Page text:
Rectangular windings permit a more efficient use of space, but their use is limited to small power transformers and the lower range of medium-power transformers, where the internal forces are not extremely high. As the rating increases, the forces significantly increase, and there is need for added strength in the windings, so circular coils, or shell-form construction are used.
In some special cases, elliptically shaped windings are used.
Figures 4 and 5 show winding arrangements comparing nondirected and directed flow. This concept is sometimes referred to as guided liquid flow.
As mentioned previously, the type of winding depends on the transformer rating as well as the core construction. Several of the more common winding types are discussed below.
Several types of windings are commonly referred to as “pancake” windings due to the arrangement of conductors into discs. However, the term most often refers to a coil type that is used almost exclusively in shell-form transformers.
The conductors are wound around a rectangular form, with the widest face of the conductor oriented either horizontally or vertically. Figure 6 illustrates how these coils are typically wound. This type of winding lends itself to the interleaved arrangement previously discussed (Figure 7).
Layer (Barrel) Windings
Layer (barrel) windings are among the simplest of windings in that the insulated conductors are wound directly next to each other around the cylinder and spacers.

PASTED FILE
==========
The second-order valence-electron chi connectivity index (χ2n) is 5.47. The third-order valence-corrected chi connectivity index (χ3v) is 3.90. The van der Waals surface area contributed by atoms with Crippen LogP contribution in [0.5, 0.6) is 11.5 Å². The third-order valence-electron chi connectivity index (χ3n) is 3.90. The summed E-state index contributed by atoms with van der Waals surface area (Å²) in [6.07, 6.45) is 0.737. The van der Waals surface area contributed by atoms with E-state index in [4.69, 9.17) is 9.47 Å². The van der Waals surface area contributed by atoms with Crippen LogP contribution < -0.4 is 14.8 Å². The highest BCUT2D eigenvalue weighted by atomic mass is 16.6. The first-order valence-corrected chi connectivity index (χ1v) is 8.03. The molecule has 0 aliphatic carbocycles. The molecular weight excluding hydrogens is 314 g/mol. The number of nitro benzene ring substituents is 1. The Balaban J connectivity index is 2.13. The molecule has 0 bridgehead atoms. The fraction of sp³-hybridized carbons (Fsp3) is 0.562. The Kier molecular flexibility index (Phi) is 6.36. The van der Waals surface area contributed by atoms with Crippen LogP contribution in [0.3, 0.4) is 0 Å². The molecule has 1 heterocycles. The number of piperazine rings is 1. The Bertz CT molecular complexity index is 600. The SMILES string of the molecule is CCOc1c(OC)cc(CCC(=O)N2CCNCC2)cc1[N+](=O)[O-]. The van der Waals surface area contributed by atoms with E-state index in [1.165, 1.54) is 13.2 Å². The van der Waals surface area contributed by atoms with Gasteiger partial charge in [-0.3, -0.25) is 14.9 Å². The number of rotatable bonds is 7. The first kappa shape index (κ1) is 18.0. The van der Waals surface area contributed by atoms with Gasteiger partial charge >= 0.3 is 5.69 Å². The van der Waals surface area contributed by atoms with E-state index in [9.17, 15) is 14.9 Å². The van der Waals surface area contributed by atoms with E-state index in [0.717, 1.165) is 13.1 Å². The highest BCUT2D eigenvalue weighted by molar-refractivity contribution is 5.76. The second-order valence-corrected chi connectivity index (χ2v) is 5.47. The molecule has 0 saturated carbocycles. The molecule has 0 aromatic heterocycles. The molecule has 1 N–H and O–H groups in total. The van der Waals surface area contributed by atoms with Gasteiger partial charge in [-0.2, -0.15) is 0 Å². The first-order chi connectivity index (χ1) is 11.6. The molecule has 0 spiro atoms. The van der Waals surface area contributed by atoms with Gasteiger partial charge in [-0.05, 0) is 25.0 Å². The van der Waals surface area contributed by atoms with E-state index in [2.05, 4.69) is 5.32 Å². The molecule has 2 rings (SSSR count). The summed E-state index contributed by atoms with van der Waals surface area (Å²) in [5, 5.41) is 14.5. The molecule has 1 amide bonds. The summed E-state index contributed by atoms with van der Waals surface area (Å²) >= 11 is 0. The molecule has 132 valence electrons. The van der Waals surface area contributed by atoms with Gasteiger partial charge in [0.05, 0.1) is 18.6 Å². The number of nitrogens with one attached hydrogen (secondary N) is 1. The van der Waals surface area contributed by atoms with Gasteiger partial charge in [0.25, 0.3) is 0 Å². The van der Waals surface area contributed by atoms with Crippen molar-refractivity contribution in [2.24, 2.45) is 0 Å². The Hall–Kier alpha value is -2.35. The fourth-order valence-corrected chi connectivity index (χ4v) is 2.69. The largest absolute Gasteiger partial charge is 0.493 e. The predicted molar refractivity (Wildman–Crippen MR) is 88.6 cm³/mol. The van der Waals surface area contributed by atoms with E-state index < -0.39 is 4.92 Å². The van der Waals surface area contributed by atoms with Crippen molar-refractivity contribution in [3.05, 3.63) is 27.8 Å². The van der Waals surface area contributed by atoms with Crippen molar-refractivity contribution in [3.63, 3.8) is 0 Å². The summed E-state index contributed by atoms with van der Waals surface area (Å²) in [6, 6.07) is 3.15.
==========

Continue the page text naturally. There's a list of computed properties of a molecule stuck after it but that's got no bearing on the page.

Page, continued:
Several layers can be wound on top of one another, with the layers separated by solid insulation,ducts,or a combination. Several strands can be wound in parallel ifthe current magnitude so dictates.
Figure 8 shows a layer winding during assembly that will be used as a regulating winding in an LTC transformer.
Helical windings are also referred to as screw or spiral windings, with each term accurately characterizing the coil’s construction.
A helical winding consists of a few to more than 100 insulated strands wound in parallel continuously along the length of the cylinder, with spacers inserted between adjacent turns or discs and suitable transpositions included to minimize circulating currents between parallel strands.
The manner of construction is such that the coil resembles a corkscrew. Figure 9 shows a helical winding during the winding process. Helical windings are used for the higher-current applications frequently encountered in the lower-voltage classes.
A disc winding can involve a single strand or several strands of insulated conductors wound in a series of parallel discs of horizontal orientation, with the discs connected at either the inside or outside as a crossover point. Each disc comprises multiple turns wound over other turns, with the crossovers alternating between inside and outside.
Figure 10 outlines the basic concept, and Figure 11 shows typical crossovers during the winding process.
Numerous techniques have been developed to ensure an acceptable voltage distribution along the winding under these conditions.
Reference: Electric Power Transformer Engineering, published May 16, 2012 by CRC Press // chapter Power Transformers authored by H.J. Sim and S.H. Digby (Get this ebook from CRC Press)